The SDGs continue to put pressure on ending poverty and its associated challenges of hunger, clean water, health, education, and gender equality. In fact, the scope of the goals has been extended to include relative inequality as well. But most dramatically, they now include a much stronger stance in dealing with climate change. One of the deep complexities of sustainable development is the pent-up growth that successfully bringing the developing world out of poverty represents. Even if fertility rates fall along with decreasing poverty, people who have long been excluded from their share of global prosperity are set to put increasing demands on the shared resource base. It seems difficult for the developed world, which has long enjoyed its advantages (gained first through the active exclusion of colonialism and then at the cost of concerted environmental exploitation) to convince the developing world that now they must be more cautious. Sustainable energy and agriculture will be necessary here, and they are places where our faith rests largely on technological advances that have yet to arrive. The SDGs include targets for both of these problems, but they are unsurprisingly vague about the path to sustainability. 

In the face of absolutely unprecedented global threats like climate change, it is tempting to be skeptical about the value of the grand call to action that the SDGs represent. The SDGs, however, aren't meant to solve problems by themselves. They're meant for coordinating our attention on the sorts of challenges humans are especially bad at solving—ones that are slow to develop via lots of individually insignificant actions, most directly affect people with whom we don't have contact, and are intergenerational in their impact. The greatest threat to the SDGs satisfaction is not likely to be the failure of the developing world to progressively improve the lives of their citizens. It will, instead, be the unwillingness of the developed world to do its part in moving toward sustainable consumption and production. "Doing more and better with less," as Goal 12 requires, is unfortunately perceived as a heavy lift for places like the United States, which have been unwilling to accept limitations that potentially constrain its economic interests. This may be part of what underlies the assumption that sustainable development requires indefinite global economic growth. Even so, the Global Goals' manage to echo Pope Francis's  injunction that "we must regain the conviction that we need one another, that we have a shared responsibility for others and the world, and that being good and decent are worth it."  Whether we manage to act on that shared conviction will define both the prospects for sustainable development and the future stability of the planet.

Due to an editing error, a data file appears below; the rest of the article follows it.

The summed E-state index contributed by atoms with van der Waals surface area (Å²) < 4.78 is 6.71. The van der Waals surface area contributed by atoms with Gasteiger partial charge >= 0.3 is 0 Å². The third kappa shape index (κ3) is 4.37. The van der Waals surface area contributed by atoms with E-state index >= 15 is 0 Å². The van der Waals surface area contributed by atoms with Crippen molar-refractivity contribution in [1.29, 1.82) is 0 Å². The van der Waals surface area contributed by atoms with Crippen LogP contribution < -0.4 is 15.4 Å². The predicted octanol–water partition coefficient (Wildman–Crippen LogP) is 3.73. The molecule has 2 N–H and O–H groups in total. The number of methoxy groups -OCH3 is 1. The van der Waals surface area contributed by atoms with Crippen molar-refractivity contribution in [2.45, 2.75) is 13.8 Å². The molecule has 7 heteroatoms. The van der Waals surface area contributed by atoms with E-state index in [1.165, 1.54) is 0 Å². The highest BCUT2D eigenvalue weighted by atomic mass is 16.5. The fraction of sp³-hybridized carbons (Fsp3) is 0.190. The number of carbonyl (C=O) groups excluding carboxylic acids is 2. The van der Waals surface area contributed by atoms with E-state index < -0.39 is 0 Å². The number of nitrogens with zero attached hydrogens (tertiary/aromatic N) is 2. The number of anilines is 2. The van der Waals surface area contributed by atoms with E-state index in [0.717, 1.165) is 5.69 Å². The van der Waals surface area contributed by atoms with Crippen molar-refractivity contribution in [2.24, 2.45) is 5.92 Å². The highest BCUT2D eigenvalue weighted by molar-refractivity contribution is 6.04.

About

The Chicago Council on Global Affairs is an independent, nonpartisan organization that provides insight – and influences the public discourse – on critical global issues. We convene leading global voices and conduct independent research to bring clarity and offer solutions to challenges and opportunities across the globe. The Council is committed to engaging the public and raising global awareness of issues that transcend borders and transform how people, business, and governments engage the world.